are the days
(or rather, nights
) on which many Pagan
traditions, including many forms of Wicca
and other Earth
religions, honor the female
aspect of deity
, or the Goddess
. Mostly they are celebrations of the Full Moon
as a symbol
of the fertile pregnant Mother Earth
, and some like to celebrate the New Moon
too. There are twelve to thirteen Esbats in a year, one every 28 or so days.
Often, an Esbat is celebrated by getting together with a coven or a few friends and honoring the Goddess with dancing, singing, and magickal workings, and then having crescent cakes and wine afterwards. Of course, for solitary people that's not what happens at all. Esbats are often honored with special rituals. A ritual to honor the Goddess can be created, looking at Her in the context of the wheel of the year. For instance, if it is near Mabon (the Autumn Equinox), the Goddess is a bit more somber because Her lover is dying and She is also pregnant. This is quite a bit different from the Maiden Goddess at Imbolc, when She is young and innocent, and quite different from the fertile, robust, energetic and sexual Goddess that represents Beltane and Litha (the Summer Solstice); one would not confuse these other aspects of the Goddess with Her dark Crone face at Samhain either. Some people prefer not to celebrate Esbats as if they are in context with the Sabbats, because they think that the way you think of the Goddess should not be directed by what the God is doing; many Earth religions focus more heavily on the female aspect than the male and would resent having the Goddess thought of in terms of the God's life cycle. However, many see the God and Goddess as just the whole of creation, and if the world is growing colder as winter approaches, many will celebrate in a slightly different way than if it is in the heat of summer.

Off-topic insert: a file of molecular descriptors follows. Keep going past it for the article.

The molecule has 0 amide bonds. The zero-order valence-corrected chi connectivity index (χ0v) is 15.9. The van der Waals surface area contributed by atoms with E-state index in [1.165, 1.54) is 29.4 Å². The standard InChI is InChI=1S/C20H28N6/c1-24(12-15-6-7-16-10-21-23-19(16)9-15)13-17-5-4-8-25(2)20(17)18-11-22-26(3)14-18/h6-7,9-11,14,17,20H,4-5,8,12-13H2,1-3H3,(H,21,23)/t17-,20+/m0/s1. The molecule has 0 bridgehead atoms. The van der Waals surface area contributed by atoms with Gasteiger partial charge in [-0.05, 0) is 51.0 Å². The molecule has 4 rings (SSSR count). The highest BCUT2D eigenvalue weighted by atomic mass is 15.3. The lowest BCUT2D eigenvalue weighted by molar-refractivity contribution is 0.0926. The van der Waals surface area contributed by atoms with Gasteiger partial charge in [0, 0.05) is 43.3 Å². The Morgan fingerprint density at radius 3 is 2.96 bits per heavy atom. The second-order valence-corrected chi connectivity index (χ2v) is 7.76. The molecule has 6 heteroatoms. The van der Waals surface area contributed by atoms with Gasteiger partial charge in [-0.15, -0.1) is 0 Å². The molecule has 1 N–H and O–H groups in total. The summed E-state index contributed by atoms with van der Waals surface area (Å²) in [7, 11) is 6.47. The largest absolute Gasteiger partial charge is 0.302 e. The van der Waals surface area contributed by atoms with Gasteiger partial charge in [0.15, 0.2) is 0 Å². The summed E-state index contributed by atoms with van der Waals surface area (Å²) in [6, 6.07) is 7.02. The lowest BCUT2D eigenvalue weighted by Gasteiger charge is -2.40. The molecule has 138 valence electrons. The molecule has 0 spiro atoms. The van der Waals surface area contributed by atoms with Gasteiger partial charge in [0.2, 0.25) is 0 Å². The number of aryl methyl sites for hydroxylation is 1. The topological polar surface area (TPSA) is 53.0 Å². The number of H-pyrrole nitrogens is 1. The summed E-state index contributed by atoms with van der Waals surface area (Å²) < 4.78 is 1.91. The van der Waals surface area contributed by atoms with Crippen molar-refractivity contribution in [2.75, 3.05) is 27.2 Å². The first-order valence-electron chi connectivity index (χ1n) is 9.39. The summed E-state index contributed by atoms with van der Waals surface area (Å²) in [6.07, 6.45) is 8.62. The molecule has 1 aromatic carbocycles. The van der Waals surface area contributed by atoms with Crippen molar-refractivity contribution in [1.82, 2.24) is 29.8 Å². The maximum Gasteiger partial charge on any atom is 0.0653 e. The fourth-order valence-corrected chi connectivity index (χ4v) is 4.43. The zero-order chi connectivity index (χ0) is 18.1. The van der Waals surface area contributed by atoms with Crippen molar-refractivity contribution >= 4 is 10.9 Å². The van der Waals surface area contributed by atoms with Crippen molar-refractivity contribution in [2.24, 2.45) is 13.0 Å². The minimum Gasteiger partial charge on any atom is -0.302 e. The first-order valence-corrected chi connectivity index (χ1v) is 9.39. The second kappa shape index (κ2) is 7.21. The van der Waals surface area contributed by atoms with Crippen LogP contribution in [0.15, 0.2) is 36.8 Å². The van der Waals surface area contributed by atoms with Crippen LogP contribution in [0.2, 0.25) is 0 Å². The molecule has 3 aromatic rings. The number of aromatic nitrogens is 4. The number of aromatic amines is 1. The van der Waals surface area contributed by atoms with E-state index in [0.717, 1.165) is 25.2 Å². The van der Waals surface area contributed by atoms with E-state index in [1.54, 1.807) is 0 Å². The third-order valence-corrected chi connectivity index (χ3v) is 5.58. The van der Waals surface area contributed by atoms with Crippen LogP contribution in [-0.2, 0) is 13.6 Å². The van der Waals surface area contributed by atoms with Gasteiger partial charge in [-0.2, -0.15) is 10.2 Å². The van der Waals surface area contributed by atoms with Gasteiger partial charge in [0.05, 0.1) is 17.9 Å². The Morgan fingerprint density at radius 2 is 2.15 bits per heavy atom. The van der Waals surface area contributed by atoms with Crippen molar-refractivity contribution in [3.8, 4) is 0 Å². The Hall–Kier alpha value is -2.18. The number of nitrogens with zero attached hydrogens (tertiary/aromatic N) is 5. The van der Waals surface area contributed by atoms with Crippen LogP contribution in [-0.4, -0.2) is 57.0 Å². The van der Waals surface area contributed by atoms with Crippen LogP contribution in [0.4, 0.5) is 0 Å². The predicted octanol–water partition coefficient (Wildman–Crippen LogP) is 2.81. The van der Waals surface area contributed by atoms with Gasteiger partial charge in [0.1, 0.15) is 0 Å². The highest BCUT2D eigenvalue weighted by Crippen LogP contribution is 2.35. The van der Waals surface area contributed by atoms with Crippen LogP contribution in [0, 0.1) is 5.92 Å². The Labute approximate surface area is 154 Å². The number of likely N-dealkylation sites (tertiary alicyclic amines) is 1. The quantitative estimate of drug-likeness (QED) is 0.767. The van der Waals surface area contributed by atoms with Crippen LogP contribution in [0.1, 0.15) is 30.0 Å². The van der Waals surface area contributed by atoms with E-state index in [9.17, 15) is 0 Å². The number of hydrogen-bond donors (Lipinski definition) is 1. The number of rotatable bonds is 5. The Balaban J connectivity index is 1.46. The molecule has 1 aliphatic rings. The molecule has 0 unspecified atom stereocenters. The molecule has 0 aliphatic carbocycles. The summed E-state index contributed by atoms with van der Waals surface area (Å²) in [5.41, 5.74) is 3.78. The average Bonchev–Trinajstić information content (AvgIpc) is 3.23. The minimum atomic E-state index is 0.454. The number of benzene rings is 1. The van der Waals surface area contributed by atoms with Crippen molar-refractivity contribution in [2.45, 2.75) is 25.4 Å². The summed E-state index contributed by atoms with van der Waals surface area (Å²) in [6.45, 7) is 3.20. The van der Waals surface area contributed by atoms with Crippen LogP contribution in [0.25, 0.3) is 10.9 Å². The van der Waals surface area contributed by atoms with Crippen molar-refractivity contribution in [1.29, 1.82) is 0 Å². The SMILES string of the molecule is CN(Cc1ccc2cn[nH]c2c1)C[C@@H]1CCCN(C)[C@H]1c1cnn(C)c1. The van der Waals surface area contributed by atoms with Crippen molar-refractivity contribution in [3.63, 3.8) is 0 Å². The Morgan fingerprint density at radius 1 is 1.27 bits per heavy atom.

A VERY common thing to do on Esbats is to work magick. Some people consider the Esbats the best time for magick. And this makes quite a lot of sense, because when magick is worked, the Moon's cycle must be taken into account. When the Moon is full, many people consider this the strongest, best time to do all forms of magick. The "Full Moon" influence is said to be happening on the day the Moon is full and the days before and after. If the Moon is dark, many people prefer not to do magick at all but to concentrate on darker aspects of themselves and engage in meditation and things like scrying, which are practices done by the wise and require lots of experience to do well. As the Moon becomes a crescent and grows toward being full again (waxing), this is a good time for catalystic spells. These are spells with a "positive" (not as in "good" but "positive") influence. After the Full Moon, waning begins and the spells that are cast can be "negative" spells, such as stopping bad energy, any banishing, getting rid of bad habits, and so on. This has to do with Esbats because so many people like to use these holidays to work as well as to honor the Goddess.
Good ways to honor the Goddess involve giving Her offerings or celebrating/honoring the female side of nature. The Goddess can be invoked and read poems and tributes; dances and/or music can be made for Her; a special altar can be set up for Her with a candle burning in the cauldron; a specifically named Goddess from mythology can be chosen. The important point is that the Goddess is honored on Her turning points as well as the God is honored on His!
Some nice Esbat recipes: